Tighe retirement reception set for Saturday at Seneca Street Saloon
Entire community invited to attend event from 3 to 7 p.m.
More like, oh, the stories he will most likely tell this weekend.
Tighe, a longtime Webster City resident and one of the most successful high school football coaches in the nation, will be the guest of honor on Saturday when the Seneca Street Saloon hosts his retirement reception from 3 to 7 p.m.
It’s an open invitation to anyone who would like to stop by to reminisce with the winner of 423 prep football games — the most in the state’s history and the eighth-most wins all-time nationally.
“It ought to be run,” Tighe, 86, said about the celebration. “I probably won’t know too many names … sometimes it’s hard to name the kids that you haven’t seen for 20 or 25 years, but I hope they show up.”
After 63 years as a head coach — he’s tied with John McKissick of Summerville (S.C.) High School for the national record for years of service — Tighe will not be on the sideline later this fall. He stepped down as the head coach at Fort Dodge St. Edmond following the 2016 season.
Tighe, a 1978 inductee into the Iowa Football Coaches Association Hall of Fame, begin his career in 1954 at Cathedral Boys High School in Hamilton, Ontario, Canada before setting up roots in Iowa. His first local stop was at St. Edmond before he took over the head coaching job at Carroll Kuemper.
Tighe’s longest run was in Webster City where he was the man in charge of the Lynx for 31 years. Under his guidance, WCHS won 15 North Central Conference championships and six times finished the regular season unbeaten. He amassed 220 victories on the Lynx sideline.
Tighe was also a history teacher at WCHS for 29 years and was a driver’s education instructor for the district for 45 years.
Following a brief run as a co-head coach at Iowa Falls, Tighe returned to St. Edmond in 2002 and brought about a renaissance period for the Gaels. His 2005 team went 11-1 and advanced to the state quarterfinals.
St. Edmond reached the Class 1A state championship game in 2013 and advanced to the semifinal round a year later.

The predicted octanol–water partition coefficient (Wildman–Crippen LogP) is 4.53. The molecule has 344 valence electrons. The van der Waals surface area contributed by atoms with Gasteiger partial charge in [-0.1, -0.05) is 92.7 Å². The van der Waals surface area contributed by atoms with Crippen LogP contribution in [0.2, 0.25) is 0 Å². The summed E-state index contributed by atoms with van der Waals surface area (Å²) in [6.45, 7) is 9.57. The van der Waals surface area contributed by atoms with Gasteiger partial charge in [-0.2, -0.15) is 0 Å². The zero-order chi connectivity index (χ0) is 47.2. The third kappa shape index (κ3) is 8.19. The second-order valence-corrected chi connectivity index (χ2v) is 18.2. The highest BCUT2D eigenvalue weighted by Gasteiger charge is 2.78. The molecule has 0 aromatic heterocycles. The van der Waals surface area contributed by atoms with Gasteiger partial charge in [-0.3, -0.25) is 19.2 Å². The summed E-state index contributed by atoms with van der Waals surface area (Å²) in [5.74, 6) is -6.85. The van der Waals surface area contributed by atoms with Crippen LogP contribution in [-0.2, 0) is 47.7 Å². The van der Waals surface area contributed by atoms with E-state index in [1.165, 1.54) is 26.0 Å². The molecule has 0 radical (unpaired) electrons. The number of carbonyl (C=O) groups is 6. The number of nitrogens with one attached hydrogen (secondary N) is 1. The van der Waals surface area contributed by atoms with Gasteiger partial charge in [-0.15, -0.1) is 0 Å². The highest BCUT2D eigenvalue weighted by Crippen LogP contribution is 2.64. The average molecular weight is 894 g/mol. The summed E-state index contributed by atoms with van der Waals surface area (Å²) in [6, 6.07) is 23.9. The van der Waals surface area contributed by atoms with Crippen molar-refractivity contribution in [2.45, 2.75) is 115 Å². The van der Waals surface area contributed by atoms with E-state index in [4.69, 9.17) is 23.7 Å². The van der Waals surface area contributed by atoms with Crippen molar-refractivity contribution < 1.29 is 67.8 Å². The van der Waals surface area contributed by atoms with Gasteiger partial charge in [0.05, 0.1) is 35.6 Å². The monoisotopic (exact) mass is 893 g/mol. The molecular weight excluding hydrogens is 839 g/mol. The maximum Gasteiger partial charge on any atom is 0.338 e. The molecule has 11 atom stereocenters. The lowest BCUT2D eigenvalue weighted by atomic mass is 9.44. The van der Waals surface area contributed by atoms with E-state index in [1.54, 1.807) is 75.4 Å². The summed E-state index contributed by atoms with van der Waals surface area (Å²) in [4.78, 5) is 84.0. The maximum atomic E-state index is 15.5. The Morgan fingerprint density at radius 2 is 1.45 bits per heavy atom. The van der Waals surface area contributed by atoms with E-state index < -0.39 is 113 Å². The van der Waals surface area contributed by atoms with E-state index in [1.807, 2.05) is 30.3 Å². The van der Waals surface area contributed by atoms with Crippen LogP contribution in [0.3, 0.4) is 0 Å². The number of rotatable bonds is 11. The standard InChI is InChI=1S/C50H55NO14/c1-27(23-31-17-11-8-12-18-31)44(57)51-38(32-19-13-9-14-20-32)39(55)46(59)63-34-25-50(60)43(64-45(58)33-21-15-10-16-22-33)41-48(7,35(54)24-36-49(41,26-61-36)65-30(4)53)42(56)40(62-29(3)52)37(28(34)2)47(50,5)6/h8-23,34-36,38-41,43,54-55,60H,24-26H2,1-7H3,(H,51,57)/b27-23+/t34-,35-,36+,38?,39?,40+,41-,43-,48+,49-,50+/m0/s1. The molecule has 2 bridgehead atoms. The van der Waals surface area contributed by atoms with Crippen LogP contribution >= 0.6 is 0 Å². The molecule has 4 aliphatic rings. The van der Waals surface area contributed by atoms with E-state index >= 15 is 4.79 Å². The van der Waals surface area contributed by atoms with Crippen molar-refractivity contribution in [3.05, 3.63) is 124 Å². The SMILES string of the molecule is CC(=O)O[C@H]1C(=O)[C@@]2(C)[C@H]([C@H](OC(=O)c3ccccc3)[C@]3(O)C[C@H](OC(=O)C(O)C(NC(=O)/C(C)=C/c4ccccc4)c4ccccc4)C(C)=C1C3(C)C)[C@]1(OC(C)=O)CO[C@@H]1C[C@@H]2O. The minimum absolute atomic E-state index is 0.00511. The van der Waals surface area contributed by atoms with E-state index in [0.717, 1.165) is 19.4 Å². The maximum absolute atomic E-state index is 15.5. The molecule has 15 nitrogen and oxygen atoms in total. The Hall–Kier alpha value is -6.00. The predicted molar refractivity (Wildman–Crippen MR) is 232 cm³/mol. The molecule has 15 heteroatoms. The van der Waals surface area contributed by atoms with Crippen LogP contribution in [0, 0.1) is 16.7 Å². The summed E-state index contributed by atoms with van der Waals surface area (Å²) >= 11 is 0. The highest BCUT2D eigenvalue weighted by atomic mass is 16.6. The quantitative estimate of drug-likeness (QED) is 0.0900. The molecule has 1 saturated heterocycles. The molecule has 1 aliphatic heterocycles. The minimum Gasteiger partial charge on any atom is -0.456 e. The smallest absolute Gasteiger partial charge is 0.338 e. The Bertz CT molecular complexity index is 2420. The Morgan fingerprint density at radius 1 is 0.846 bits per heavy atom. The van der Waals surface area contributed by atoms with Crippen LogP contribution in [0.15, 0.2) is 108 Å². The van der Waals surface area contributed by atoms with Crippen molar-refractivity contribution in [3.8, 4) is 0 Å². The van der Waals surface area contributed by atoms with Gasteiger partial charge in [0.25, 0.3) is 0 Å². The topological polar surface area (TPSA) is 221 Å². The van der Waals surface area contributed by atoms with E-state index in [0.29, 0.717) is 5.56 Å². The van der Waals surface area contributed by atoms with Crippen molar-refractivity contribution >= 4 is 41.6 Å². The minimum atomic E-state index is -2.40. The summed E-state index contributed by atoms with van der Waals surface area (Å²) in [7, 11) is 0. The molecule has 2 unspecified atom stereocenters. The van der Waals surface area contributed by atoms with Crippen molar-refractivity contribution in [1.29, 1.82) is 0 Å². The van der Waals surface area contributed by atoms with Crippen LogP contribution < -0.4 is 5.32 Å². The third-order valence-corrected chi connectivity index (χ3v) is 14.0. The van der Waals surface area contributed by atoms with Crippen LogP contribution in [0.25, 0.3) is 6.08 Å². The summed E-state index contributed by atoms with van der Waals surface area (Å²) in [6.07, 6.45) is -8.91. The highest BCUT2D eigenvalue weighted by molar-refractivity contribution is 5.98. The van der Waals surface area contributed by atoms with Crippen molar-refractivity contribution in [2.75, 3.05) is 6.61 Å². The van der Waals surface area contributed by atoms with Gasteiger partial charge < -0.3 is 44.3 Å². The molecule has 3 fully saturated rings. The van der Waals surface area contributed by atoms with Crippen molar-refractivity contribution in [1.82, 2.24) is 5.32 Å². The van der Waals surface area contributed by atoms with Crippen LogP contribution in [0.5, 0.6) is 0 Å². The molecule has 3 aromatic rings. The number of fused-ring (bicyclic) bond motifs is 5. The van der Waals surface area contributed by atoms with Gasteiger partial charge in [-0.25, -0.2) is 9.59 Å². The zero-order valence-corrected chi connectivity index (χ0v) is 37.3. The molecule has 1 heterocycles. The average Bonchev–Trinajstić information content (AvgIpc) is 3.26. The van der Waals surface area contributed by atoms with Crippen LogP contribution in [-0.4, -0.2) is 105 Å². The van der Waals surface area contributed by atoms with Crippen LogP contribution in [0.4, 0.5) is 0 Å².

Through all of the ups — there were many — and downs — there were fewer of those — Tighe never lost his passion for the game. It’s what kept him hungry on Friday nights well into his 80’s.
“It’s been fun and it’s been a challenge every year to see what kind of a team you can have and how well you can do,” he said. “I enjoyed working with young people, too, because that kind of keeps you young.”
Tighe will never say never with regards to a potential return to the sideline, but he admits the situation would have to be perfect to pull him out of retirement.
“I don’t know too many guys that can get a job at age 86,” he said. “It would have to be something nearby.”
For now, he’s content to spend time with his wife, Wyn, and dote on his many grandchildren. He also admitted that he’s in the process of writing a book about his years as a football coach, although he says there’s no timetable on completing the project.
“I just hope I finish it before I die,” he joked. “But it’s going to be about my 63 years of coaching high school football and about the different teams and different experiences I’ve had. Right now I’m ready to start on my 31 years at Webster City. I’ve got a lot of tidbits I hope will be entertaining.”
Tighe could very well tell some of those stories on Saturday. Being around his former players and colleagues, as well as his friends, he can’t think of a better way to spend the day.